A John Deere Publication
Person smiling with baseball cap and black and blue plaid flannel shirt crouched in compost tent

Jersuan Olmedo produces worm juice (leachate) from 20,000 cubic meters of compost annually.

Agriculture, Sustainability   January 01, 2024

Taking DIY to the Next Level


Pest control developed specifically for your farm.

Plato wrote, "Necessity is the mother of invention."

There is not a farmer I've met who doesn't subscribe to this motto at some point each season. When something isn't working, doesn't fit, or isn't available, you need to make your own solution. The success of this DIY-mindset eventually sets each one of you apart in the commodity landscape.

This is exactly the situation Mexican berry farmers growing for Driscoll's found themselves in a few years ago.

"We started our Biological Farming Solutions program to potentialize organic production, which is about 30% of our footprint here in Mexico," says Juan Pablo Molina Baranzini, director of operations at BerryMex, a company made up of about 200 growers throughout the state of Jalisco. Driscoll's supplies these growers with their strawberry, raspberry, blueberry, and blackberry genetics and then markets the fresh berries.

There was a lack of quality product available in the supply chain for this type of application in their region. So, they did as Plato said and took it upon themselves to address their pest and fertility issues. They created products to fight pests and diseases and improve their soil and plant health.

"What we have learned is that these solutions are not only good for our organic growers, but conventional systems are benefiting from them as well," Baranzini says. "Our main goal is to be sustainable by increasing yields and lowering costs. Using our own products reduces our pesticide and fertilizer applications by 30 percent, and we are using less water. All of this makes our fruit less expensive to produce."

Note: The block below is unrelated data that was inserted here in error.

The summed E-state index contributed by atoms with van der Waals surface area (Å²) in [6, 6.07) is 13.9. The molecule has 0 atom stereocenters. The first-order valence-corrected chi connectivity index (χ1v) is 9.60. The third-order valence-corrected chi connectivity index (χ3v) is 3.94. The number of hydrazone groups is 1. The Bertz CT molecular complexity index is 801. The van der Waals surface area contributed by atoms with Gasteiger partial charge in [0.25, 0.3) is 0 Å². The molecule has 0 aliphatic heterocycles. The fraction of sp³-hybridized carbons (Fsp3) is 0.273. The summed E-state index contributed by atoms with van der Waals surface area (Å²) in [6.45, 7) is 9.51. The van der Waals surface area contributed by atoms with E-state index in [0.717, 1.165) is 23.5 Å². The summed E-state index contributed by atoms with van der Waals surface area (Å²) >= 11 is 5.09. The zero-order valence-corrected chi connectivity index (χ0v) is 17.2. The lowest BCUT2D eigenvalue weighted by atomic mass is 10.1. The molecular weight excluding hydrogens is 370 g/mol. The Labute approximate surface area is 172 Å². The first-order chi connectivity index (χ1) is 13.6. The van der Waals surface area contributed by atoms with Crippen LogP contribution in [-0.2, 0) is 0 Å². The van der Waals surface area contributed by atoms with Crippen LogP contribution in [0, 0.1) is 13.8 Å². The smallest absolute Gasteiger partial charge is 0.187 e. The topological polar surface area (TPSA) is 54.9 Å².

Above. Heriberto Ibarra Gonzalez was hesitant to use these new proactive products—including parasitoid insects to control pests—on his farm Rancho Vidahel. The benefits on his organic crop proved large enough to use them on every field.


Using what they have. Since starting the Biological Farming Solutions (BFS) program, BerryMex has brought in several young and eager agricultural scientists. They are the ones working to make the new crop protection products and do much of the environmental analysis.

"We analyze the water, soil, and plant material to make decisions about fertilizers and look for any pathogens or toxins in our soil. It is leading to using our resources more precisely," says Uriel Isaías Arias Vázquez, BerryMex BFS research and development lab technician. "What would take 10-15 days with an outside lab, we can get results to a grower in three to five days."

While doing the soil samples, they separate the good fungi from the bad and have reproduced the good to put back into the soil at a higher rate, such as Trichoderma to fight off Fusarium and Phytophthora. They are using a second to control red mites, thrips, and white flies.

Another main pest is Drosophila suzukii (also called spotted wing drosophila). They are reproducing two parasitoids to attack the harmful insect. Parasitoids eventually kill the host they feed on as opposed to parasites that feed without killing. The parasitoids are released onto the berry plants at various stages of the pest's development preventing them from reproducing.

Releasing 5,000 to 8,000 of these tiny insects per hectare has given them an efficiency rate of 80% and allowed farmers to stop using other pesticides.

The BFS team is not stopping there. They are using the same methodologies to boost their fertility. Using the dry matter from a neighboring dairy farm's biodigester, they are creating worm juice (leachate) and compost. They incorporate 20 tons of compost per hectare into the fields at planting and then apply 200 liters of the nutrient-rich liquid per hectare through the season.

"Applying the leachate, a cocktail of microorganisms, through the irrigation drip tape in season helps the plant absorb any of the fertilizer that it didn't in the first instance," says Jersuan Olmedo, compost manager for BerryMex.

A few years into using these different products, growers—including Heriberto Ibarra Gonzalez of Guzmán City—are seeing the benefits. Their yields and quality are proving that healthier soil and plants make it easier for the other products to work and harder for the pests to take hold.

"It is a radical change," says Gonzalez. "We needed the proactive options for our organic fields. After switching to the new methods, those fields yielded as much as the conventional ones. Now we are using these practices on all our farm and producing better quality berries for less. Our production price is stabilizing."

This result is exactly what BerryMex was hoping for. "We wanted to create products that would improve our growers' sustainability. I think we are heading in the right direction, making very big steps with the BFS program," says Baranzini. ‡

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